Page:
Have you ever wished you were better at making decisions? Me too, friends, me too. In fact, I wanted so badly to be better at decision-making that I wrote a whole PhD dissertation on optimal decision-making. Yes, I was that serious.
Although my research was primarily in the context of land management decisions, I became intrigued by how many of the insights coming out of this type of research could apply to the decisions we make in our everyday lives. Now I’m here to share some of what I learned with you (and to save you the trouble of writing your own dissertation).
Your Decisions Should Be Objective-Focused
I’ll start first with the essential key to all good decisions. If I were to distill down all the decision science theory and my research findings into one simple statement that always holds true, it’s this:
The best decision depends on your objective.
Such a simple statement – maddeningly simple. But something we all often forget, especially when we’re facing complicated decisions. A good decision for you might not be a good decision for someone else, because you have different end goals.
The Forest for the Trees
I initially learned about this idea in an undergraduate forestry class in college. The class taught us about various forest management techniques. As young, budding foresters wanting to make a positive impact on the world, we would often ask our professor what prescriptions (aka management options) were best, craving clear-cut blanket statements like ‘uneven aged management is best’ or ‘you should always prescribe thinnings’. He would instead respond simply with, ‘Well, it depends on your objective.”
This statement drove me crazy at first, but as I advanced in my education, I realized the power in this perspective. If your objective is to regenerate a new crop of trees in the quickest time possible, then clearcutting is best.
If your objective is to create a park like setting with multiple layers of tree canopy, then uneven aged management it best. Managing for deer would require a different prescription than if you were managing for owls. Obviously, these decisions get much more complex as you dig deeper into them – people spend entire careers researching these topics – but the essence of the rule holds true in all of these situations, and extends out to myriad other contexts as well.
Applying the Rule to Your Everyday Decisions
Just as in forestry, the decisions we face in our personal lives can be complex. Life decisions typically have many moving parts, and the higher the stakes, the more complicating factors there tend to be. It’s easy to get caught up in all of the details – this is exactly when stripping decisions to the most important details becomes important. Here’s how you do it:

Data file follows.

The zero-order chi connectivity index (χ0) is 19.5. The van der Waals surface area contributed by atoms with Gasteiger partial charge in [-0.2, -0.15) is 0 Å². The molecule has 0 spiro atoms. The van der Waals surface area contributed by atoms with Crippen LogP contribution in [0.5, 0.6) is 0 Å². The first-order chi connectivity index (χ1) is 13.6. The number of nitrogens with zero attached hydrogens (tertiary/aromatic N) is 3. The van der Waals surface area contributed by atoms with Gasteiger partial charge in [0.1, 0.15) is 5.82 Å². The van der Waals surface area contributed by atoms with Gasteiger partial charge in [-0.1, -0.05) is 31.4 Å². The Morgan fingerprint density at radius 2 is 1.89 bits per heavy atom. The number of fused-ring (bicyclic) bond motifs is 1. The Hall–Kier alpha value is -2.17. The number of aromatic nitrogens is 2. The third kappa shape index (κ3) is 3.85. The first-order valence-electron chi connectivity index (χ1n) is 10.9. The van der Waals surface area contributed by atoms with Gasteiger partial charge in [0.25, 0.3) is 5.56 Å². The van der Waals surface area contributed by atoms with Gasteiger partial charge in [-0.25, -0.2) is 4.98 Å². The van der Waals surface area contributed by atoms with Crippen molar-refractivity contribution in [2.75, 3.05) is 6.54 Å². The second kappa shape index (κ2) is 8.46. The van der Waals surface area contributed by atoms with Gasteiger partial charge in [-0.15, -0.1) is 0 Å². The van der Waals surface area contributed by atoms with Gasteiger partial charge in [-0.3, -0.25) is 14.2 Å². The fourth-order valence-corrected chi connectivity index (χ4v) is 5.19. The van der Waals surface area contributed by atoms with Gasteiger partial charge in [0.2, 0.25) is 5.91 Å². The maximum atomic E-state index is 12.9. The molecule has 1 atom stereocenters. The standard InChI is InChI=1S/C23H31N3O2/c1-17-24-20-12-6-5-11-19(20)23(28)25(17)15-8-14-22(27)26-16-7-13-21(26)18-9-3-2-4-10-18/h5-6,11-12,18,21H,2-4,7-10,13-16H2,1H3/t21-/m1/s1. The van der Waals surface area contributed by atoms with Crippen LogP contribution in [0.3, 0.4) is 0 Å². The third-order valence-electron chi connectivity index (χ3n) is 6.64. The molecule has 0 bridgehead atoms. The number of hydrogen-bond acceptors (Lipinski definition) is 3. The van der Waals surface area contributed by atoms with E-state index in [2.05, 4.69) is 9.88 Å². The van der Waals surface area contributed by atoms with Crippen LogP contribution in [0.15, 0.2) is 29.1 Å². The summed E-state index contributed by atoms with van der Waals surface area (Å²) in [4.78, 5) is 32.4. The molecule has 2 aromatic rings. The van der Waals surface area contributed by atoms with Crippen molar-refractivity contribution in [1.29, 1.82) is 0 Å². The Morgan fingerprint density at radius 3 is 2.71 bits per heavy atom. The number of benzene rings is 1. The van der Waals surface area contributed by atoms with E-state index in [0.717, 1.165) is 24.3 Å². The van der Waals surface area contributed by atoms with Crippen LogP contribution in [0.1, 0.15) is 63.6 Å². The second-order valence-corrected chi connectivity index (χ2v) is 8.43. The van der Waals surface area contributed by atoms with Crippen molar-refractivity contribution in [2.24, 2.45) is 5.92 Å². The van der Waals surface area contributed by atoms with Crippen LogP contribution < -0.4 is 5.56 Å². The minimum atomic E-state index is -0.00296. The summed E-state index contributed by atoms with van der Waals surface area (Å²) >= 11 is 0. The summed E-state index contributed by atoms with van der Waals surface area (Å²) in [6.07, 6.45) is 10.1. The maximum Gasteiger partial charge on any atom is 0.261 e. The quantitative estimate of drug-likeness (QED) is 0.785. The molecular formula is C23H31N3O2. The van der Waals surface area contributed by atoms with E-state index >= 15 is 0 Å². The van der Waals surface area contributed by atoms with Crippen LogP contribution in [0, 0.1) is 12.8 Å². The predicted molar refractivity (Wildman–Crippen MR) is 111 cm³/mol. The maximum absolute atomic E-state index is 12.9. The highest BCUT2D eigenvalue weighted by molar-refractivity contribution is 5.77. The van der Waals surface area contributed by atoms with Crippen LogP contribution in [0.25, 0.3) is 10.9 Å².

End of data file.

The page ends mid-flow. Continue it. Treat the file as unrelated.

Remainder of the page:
The first question to ask yourself when you’re facing a big decision is: “What is my objective?” In other words: “Why are we making this decision? What is the ultimate goal? What are we trying to achieve?”
For example, if you’re trying to decide on a whether or not to buy a new home, ask yourself about why you’re faced with this decision? Is it that your current home is too small? Is it that you are looking to live in a new community, or you have a new job?
The reason for your move is going to inform the things you need to think about when you’re looking for your new home, and will help you identity the factors that are important to prioritize.
The next question to ask yourself is “How does this decision affect my other goals?”
Using the above example, if you find a home that you love, but it costs more than your current budget allows, how would your other goals be impacted by the higher mortgage payment? Would you need to delay retirement, or forego family vacations for a while?
Or on the other hand, if the house comes in under budget, but doesn’t have an amenity you were hoping for, would the ability to afford a gym membership and work towards your health goals offset the deficiency? The trick is to find the trade-off that makes it worth it to you. That will look different for everyone.
Be sure to think of these trade-offs in terms of other goals, as opposed to dollar values, because goals and priorities are more meaningful to us a than abstract dollars.
When it comes down to it, very few of us are trying to maximize the number of $ we have. What we’re really trying to do is get the most of what we value out of life, to achieve other goals with that money. Which brings us to another important topic that we’ll discuss in another blog post: the importance of defining your core values in your financial planning.
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